|July 25, 2017||0|
Many people encounter financial hardship at some point in their lives, and the majority of these people are probably familiar with debt collectors. A debt collector is an individual whose job is to collect debts on behalf of an enterprise. A debt collector can either be an employee of a business you owe money to, or they could be a third party working with a lender. As you can imagine, it’s not an easy task to squeeze money out of people who don’t have any. Most people in debt are already stressed about their financial difficulties, and other people contacting them to remind them of this doesn’t always end smoothly. Consequently, debt collectors have a lot of adverse associations. There have been lots of cases of people being harassed by debt collectors so it’s vital that individuals who are being contacted by debt collectors are aware of their rights and how to handle these sorts of interactions.
Learn about Your Legal Rights.
Understanding what debt collectors can and can’t do is vital in having the ability to appropriately manage any communications you may have with them. Under Australian Consumer Law, a debt collector must not:
Use any physical force or coercion (forcing you to do something).
Hassle or harass you to an unreasonable extent.
Mislead or deceive you (or attempting to do so).
Take advantage of people that are vulnerable, disabled, or have any other similar circumstances affecting them.
Not only do these laws concern a debt collector’s behaviour towards you, but additionally your partner or spouse, family members, or anyone else connected with you. If you end up in a position where a debt collecting is breaking these Laws, make a formal complaint to the Australian Competition and Consumer Commission (ACCC)1.
How And When Debt Collectors Can Contact You.
It’s equally essential to be aware of how and when debt collectors can contact you. They can do this by phone, letters, emails, social media or by visiting you face to face. Each time you have interactions with debt collectors, it’s vital that you keep a document of such communication including the time and date of contact, the means of contact (phone, email, person), the debt collector’s name and business name, and what was said during the interaction. It’s also relevant to note that debt collectors must respect your right to privacy and supplying your financial information to another party without your approval is breaking the Law.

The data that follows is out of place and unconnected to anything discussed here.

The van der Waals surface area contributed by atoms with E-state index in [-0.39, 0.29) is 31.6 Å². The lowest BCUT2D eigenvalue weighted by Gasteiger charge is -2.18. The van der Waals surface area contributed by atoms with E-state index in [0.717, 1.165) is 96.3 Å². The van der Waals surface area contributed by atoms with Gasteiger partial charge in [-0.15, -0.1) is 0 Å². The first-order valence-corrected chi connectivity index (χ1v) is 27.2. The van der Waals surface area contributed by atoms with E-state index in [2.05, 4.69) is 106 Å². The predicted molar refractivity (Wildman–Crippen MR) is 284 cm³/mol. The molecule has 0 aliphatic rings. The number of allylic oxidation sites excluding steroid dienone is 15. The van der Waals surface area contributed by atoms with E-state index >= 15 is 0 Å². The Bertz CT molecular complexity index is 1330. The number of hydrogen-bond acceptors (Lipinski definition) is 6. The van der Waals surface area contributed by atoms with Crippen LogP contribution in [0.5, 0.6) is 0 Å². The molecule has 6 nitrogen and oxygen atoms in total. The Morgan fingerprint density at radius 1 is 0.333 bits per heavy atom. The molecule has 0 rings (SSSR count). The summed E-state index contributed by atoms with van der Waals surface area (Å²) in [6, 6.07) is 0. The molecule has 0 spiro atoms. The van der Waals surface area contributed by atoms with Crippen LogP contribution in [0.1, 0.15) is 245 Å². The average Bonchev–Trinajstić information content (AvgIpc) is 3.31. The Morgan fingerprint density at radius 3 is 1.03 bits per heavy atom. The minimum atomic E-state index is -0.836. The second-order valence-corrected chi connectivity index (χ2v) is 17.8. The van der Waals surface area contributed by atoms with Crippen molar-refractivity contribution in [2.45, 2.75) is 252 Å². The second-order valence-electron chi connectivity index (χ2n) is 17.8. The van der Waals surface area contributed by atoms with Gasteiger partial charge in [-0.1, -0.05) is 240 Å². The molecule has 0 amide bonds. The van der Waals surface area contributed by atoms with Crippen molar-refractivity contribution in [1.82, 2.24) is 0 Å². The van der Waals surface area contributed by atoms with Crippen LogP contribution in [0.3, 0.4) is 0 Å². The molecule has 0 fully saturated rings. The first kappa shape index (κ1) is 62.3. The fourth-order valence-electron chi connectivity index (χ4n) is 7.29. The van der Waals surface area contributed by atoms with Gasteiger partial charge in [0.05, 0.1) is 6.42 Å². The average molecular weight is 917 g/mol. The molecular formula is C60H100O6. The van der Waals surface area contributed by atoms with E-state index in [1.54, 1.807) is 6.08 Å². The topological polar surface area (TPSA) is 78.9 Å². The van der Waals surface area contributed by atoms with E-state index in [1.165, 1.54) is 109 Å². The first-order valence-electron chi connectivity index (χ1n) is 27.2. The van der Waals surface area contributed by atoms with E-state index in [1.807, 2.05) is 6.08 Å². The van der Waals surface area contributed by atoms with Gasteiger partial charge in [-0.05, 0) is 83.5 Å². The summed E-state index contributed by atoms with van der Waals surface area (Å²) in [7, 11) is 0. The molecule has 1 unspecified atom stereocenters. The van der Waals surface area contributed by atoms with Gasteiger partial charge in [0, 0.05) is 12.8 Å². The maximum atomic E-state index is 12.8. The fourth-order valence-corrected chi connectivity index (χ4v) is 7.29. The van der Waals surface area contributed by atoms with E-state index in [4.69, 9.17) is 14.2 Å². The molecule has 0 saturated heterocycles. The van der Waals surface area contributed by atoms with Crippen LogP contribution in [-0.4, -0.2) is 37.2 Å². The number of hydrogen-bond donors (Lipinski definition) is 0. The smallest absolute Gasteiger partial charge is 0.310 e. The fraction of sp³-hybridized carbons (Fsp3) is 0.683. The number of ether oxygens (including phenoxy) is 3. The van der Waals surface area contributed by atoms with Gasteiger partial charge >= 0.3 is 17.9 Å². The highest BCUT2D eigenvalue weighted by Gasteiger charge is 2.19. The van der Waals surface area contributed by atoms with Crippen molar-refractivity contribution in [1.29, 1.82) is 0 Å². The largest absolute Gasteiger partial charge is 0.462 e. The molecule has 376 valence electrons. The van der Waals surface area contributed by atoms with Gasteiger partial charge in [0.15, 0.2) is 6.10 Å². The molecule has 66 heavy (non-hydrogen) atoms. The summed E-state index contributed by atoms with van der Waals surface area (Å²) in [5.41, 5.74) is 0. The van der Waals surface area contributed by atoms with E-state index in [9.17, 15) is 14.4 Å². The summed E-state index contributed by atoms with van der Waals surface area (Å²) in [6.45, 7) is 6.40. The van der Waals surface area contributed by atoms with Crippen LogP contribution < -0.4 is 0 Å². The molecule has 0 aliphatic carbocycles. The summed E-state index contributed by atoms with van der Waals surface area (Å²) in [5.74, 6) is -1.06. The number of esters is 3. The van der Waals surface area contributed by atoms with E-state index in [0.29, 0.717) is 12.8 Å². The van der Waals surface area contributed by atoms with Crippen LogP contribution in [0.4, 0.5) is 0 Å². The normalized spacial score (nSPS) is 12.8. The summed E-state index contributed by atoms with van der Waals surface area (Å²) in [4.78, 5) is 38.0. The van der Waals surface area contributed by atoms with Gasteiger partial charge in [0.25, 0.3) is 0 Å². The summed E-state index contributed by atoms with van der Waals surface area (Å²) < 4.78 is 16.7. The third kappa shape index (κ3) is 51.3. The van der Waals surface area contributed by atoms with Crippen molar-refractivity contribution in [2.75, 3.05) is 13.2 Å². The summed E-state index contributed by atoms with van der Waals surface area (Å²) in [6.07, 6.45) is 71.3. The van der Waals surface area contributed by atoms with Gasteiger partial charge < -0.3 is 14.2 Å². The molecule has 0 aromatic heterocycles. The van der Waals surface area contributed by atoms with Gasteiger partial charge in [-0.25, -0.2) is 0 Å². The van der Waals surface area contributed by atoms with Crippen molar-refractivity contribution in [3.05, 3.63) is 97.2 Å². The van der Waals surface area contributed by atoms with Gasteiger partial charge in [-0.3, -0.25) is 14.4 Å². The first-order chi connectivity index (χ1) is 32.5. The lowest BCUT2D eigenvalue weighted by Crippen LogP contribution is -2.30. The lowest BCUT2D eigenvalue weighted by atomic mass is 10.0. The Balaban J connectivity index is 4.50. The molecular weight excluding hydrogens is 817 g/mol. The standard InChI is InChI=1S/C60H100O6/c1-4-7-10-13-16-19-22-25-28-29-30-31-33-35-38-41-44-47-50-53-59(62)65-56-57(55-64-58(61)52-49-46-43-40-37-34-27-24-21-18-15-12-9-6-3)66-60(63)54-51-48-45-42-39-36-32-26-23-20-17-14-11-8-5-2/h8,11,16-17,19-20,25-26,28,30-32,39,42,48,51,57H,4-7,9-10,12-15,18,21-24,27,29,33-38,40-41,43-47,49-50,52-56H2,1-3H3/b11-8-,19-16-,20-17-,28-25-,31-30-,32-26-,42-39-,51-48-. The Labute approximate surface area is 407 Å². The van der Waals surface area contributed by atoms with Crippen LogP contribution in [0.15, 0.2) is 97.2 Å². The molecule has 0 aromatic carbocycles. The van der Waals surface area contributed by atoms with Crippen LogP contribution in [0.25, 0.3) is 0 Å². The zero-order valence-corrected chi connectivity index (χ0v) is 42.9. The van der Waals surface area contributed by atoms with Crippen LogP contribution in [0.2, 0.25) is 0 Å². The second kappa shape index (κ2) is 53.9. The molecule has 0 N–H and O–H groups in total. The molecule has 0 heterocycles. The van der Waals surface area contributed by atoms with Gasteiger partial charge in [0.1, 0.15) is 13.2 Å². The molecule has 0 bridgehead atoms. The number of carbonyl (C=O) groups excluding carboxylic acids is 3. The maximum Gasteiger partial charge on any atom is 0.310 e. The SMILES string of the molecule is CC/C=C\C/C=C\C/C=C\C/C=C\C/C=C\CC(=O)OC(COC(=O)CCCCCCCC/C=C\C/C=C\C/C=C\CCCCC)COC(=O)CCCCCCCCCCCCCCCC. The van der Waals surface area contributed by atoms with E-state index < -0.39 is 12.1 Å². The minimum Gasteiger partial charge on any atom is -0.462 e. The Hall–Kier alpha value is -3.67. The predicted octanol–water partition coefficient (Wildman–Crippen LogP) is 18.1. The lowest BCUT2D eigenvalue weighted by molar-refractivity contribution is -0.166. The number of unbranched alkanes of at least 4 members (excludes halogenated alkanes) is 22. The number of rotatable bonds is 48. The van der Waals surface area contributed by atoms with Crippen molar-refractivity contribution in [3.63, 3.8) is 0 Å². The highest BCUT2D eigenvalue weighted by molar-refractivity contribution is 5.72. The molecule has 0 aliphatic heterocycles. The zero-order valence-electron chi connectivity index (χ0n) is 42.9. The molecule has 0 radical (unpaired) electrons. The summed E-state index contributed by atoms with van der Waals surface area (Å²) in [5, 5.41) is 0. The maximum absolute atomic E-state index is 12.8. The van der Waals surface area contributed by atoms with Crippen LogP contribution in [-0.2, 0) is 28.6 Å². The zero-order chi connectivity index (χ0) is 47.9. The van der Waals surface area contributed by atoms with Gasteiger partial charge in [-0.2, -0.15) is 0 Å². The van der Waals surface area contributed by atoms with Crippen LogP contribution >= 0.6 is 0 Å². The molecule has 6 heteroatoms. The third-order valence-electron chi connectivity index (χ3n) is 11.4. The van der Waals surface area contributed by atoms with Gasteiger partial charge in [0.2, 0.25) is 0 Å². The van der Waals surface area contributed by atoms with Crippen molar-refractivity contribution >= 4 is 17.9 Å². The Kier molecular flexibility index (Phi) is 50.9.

The Australian Consumer Law also states that:
Debt collectors can only make up to three telephone calls or letters per week (or 10 each month).
Debt collectors can only phone you between 7:30 am and 9pm on weekdays and 9am to 9pm on weekends.
Debt collectors can only make face-to-face contact between 9am and 9pm on weekdays and weekends, once a month, and can only visit you if you haven’t addressed any of their past attempts at communication.
There is to be no contact from debt collectors on national public holidays.
Debt collectors must be reasonably sure that if they contact you electronically (social media or email), that your account is not shared with another person and their communication can not be viewed by anyone but you.
If you do agree to meet a debt collector face to face, any threats of assault or violence should be reported to the police immediately1.
Know What Options You Have.
A debt collector’s job is not to be warm and give you a range of debt relief options. Their task is to persuade you to repay as much of your debt as possible, as fast as possible. So, the best thing to do is to be aware of what your debt relief alternatives are. You can carry out some research on the web to search for what options you have or you could seek professional debt management advice (most companies will offer free advice at the beginning). Once you are aware of what choices you have, you’ll be more confident in handling debt collector’s threats or demands, or any other collection tactics. If you don’t understand what your options are, it makes the job of the debt collector much easier by being able to control the interaction and instructing you of what choices you have, whether they’re true or not.
It’s always a challenging situation when you come into contact with debt collectors. Their job is very difficult, and they’ll use any way possible for you to repay your debt since the quantity of debt you repay and how fast you repay it determines the commissions that debt collectors receive from creditors. The best way to handle correspondences with debt collectors is to realise your legal rights, when and how they can contact you, record all communications, and understanding what debt relief options you have. If you’re aware of these points, then it will certainly improve your interactions with debt collectors and hopefully won’t add even more stress to your current financial condition. If you need any advice about what debt relief possibilities you have, get in contact with the professionals at Fresh Start Solutions Gold Coast on 1300 818 575 or visit their website for more information: http://freshstartsolutions.com.au/bankruptcy-goldcoast.